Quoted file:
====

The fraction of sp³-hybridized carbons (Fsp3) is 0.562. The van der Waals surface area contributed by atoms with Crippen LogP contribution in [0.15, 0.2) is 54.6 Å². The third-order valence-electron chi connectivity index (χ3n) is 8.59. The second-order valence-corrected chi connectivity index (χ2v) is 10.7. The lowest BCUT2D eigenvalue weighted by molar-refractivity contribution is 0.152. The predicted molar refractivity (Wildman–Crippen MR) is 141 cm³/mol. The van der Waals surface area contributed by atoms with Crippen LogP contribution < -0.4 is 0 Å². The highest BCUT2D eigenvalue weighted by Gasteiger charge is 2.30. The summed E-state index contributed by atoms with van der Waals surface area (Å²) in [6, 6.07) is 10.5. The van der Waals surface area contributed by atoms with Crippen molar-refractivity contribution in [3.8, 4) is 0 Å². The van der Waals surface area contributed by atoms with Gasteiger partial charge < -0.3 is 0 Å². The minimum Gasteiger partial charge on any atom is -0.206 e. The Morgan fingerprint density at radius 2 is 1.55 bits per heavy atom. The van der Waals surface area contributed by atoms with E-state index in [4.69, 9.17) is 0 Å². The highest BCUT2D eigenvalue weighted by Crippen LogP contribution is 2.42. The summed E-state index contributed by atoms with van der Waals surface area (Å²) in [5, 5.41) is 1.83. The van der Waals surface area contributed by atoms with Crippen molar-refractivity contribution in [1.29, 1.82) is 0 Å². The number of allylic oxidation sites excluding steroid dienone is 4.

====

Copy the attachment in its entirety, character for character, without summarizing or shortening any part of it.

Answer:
The fraction of sp³-hybridized carbons (Fsp3) is 0.562. The van der Waals surface area contributed by atoms with Crippen LogP contribution in [0.15, 0.2) is 54.6 Å². The third-order valence-electron chi connectivity index (χ3n) is 8.59. The second-order valence-corrected chi connectivity index (χ2v) is 10.7. The lowest BCUT2D eigenvalue weighted by molar-refractivity contribution is 0.152. The predicted molar refractivity (Wildman–Crippen MR) is 141 cm³/mol. The van der Waals surface area contributed by atoms with Crippen LogP contribution < -0.4 is 0 Å². The highest BCUT2D eigenvalue weighted by Gasteiger charge is 2.30. The summed E-state index contributed by atoms with van der Waals surface area (Å²) in [6, 6.07) is 10.5. The van der Waals surface area contributed by atoms with Crippen molar-refractivity contribution in [3.8, 4) is 0 Å². The van der Waals surface area contributed by atoms with Gasteiger partial charge < -0.3 is 0 Å². The minimum Gasteiger partial charge on any atom is -0.206 e. The Morgan fingerprint density at radius 2 is 1.55 bits per heavy atom. The van der Waals surface area contributed by atoms with E-state index in [4.69, 9.17) is 0 Å². The highest BCUT2D eigenvalue weighted by Crippen LogP contribution is 2.42. The summed E-state index contributed by atoms with van der Waals surface area (Å²) in [5, 5.41) is 1.83. The van der Waals surface area contributed by atoms with Crippen molar-refractivity contribution in [1.29, 1.82) is 0 Å². The number of allylic oxidation sites excluding steroid dienone is 4.